Every now and then we as a collective listening public need a nudge to work our way back towards the distorted genius of Michael Yonkers. It’s come in waves over the last couple of decades, perhaps making up for the string of unfortunate events that led to his once promising start falling apart. Though a sad story, its worth noting for the record. As a Minneapolis youth Yonkers started Michael & The Mumbles to play dances around his hometown and, as the ‘60s sometimes offered up, wound up netting himself a deal for Sire . This would be ’round about the time that similarly skewed sounds were being proffered up by The Mothers of Invention, The Godz, or West Coast Pop Art Experimental Band. Still, a pretty great windfall for a guy steadily working a wall of noise into his sound and modding out instruments in ways that wouldn’t catch on for some time. However, the luck ended there. Somehow the deal with Sire went sour and to make matters worse Yonkers broke his back working in a warehouse a few years later leading to a lifetime of pain and limited use.
His debut, along with quite a few follow-ups would make it out in limited self-release. As the years passed, these recordings only grew in stature and stigma, leading them to eventually seep into the influence of a lucky few. That is, at least, until the late ‘90s when Get Hip included him on a collection of rarities from Dove Studios which landed in the hands of Clint Simmons from De Stijl Records. In 2002 he’d issue the Michael Yonkers Band’s Micorminiature Love and start the ball of subsequent reissues rolling through outsider houses and Sub Pop alike. Yonkers even did a few collabs with Gregory Raimo, The Blind Shake, and Plastic Crimewave Sound around this time. Yonkers issued splits with Little Claw and Crimewave as well, but in the wake of his retirement its been quiet. Enter John Dwyer to get us all fired on Yonkers all over again.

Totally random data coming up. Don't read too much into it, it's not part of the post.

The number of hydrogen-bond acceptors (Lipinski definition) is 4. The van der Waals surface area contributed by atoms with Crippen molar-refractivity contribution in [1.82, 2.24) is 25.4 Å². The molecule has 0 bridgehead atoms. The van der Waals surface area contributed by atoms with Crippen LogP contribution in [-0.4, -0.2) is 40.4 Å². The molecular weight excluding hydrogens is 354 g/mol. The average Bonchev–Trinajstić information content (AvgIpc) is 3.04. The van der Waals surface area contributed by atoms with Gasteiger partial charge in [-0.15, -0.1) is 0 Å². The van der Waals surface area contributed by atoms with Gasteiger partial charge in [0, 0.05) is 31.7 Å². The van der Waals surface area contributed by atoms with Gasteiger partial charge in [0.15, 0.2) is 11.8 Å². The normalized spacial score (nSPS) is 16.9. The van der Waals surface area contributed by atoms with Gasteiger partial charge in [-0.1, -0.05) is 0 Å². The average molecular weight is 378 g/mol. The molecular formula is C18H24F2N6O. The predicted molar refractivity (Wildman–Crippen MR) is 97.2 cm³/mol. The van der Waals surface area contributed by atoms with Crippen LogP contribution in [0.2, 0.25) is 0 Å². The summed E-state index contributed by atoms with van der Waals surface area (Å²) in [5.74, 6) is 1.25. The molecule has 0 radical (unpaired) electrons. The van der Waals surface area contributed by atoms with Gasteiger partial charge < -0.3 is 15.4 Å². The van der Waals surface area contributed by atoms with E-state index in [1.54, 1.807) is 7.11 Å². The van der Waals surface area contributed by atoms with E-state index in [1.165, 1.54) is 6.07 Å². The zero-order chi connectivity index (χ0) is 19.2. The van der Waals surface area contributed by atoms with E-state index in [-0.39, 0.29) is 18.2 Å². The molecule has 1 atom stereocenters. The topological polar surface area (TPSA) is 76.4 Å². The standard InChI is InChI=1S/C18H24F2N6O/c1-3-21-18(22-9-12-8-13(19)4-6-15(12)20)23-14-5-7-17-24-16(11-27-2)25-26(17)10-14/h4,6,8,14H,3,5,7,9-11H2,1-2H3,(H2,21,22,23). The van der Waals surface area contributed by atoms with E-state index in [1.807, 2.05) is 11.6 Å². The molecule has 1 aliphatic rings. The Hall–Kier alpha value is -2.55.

Originally planned as a Record Store Day exclusive, but shifted due to pandemic, Dwyer’s put together a collection celebrating the catalog of Yonkers. While the impulses that work their way through Yonkers’ music could easily be threaded through the stripped folk approach of OCS or the noise excavations of Oh Sees, Dwyer chose to use the moniker that most often accompanies his personal and exploratory works — Damaged Bug — for this outing. I asked John what it was that drew him to the Yonkers catalog in the first place. “I really just heard it and immediately feel in love,” he admits. “Then I dug in deeper and saw that his catalogue was pretty far out and hard to pigeon-hole (heavy, mellow and breezy, weird home brewed A Capella etc). I think we are birds of a feather. He did what he wanted with his career and his art and I’ve spent my whole life working under that flag.”
Under the cover of the Bug, Dwyer explores those many shades of Yonkers he claims drew him to Yonkers in the first place, weaving together a pretty solid primer to the innovator’s work. That volume of work would seem daunting to most, but Dwyer’s nothing if not a consummate curator. Originally the collection of covers started larger than what’s presented here. “I chose 40 to start and slowly whittled them down to about 12,” notes Dwyer. I asked if there was a conscious curation, a need to represent across eras. “I think I just got high and picked my favorites,” he admits, “and ones I thought I would be capable of actually covering and doing justice. It was a good excuse to get high and listen to Yonkers.” I asked if that meant another volume was forthcoming. Twelve out of forty leaves plenty on the cutting room floor, though it seems at present this is all we’re gonna get. Dwyer does an excellent job of exhuming the ghosts of Yonkers’ material, though, and for the uninitiated this could prove the spark that sends them tumbling down the same rabbit-hole that seems to engulf even casual Yonkers fans. As a curio, this is a treasure, but as cipher to the kingdom of Yonkers, its also invaluable.
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